No doubt, 10 years is a long time in politics for the anti-incumbency to set in against any government. There is no denying the fact, however, that its people welfare schemes were appreciated, especially initiatives like the Rythu Bandhu scheme for farmers. But, with the severing of that special bond with Telangana, metaphorically, the people are no longer willing to give the BRS the benefit of doubt. The disappointment has turned into despair and the clamour for change can be sensed on the streets of Telangana. What remains to be seen is if, despite the disenchantment, people want to experiment with the Congress. Whether it wins or not, Congress's resurgence in Telangana will mark a turning point, that is certain.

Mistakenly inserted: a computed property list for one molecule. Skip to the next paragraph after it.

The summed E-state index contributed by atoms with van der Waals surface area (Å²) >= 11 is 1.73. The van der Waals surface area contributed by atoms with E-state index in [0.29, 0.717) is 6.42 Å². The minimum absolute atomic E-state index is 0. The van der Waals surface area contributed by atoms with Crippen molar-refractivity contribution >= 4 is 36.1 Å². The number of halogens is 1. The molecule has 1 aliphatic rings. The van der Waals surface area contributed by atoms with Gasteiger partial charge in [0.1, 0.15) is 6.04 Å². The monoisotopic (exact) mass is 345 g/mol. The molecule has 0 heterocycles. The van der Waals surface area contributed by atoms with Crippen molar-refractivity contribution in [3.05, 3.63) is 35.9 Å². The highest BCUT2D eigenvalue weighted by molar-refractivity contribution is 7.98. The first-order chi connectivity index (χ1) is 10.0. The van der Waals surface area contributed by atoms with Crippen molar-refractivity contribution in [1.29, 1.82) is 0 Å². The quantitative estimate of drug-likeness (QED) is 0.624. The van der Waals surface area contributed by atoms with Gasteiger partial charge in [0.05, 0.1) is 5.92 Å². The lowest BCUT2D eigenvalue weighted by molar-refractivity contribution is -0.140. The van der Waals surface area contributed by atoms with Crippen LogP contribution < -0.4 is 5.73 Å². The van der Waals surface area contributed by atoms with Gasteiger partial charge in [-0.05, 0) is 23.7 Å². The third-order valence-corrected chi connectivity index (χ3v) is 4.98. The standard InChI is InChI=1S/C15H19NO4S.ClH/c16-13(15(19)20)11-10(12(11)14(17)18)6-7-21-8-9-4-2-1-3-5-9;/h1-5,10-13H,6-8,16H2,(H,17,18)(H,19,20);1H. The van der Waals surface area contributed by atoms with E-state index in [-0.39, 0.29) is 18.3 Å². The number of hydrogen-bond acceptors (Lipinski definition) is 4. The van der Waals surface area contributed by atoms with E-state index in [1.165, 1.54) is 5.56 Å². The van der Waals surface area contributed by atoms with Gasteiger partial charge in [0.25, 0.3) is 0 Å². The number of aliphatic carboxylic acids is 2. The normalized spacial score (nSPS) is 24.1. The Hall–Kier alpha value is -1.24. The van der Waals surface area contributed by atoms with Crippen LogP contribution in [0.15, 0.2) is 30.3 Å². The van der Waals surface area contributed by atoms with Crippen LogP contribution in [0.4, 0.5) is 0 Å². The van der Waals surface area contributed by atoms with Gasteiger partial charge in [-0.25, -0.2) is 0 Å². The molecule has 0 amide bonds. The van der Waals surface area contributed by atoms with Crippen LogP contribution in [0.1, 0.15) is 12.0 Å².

(Ashutosh is author of 'Hindu Rashtra' and Editor, satyahindi.com.)
Disclaimer: These are the personal opinions of the author.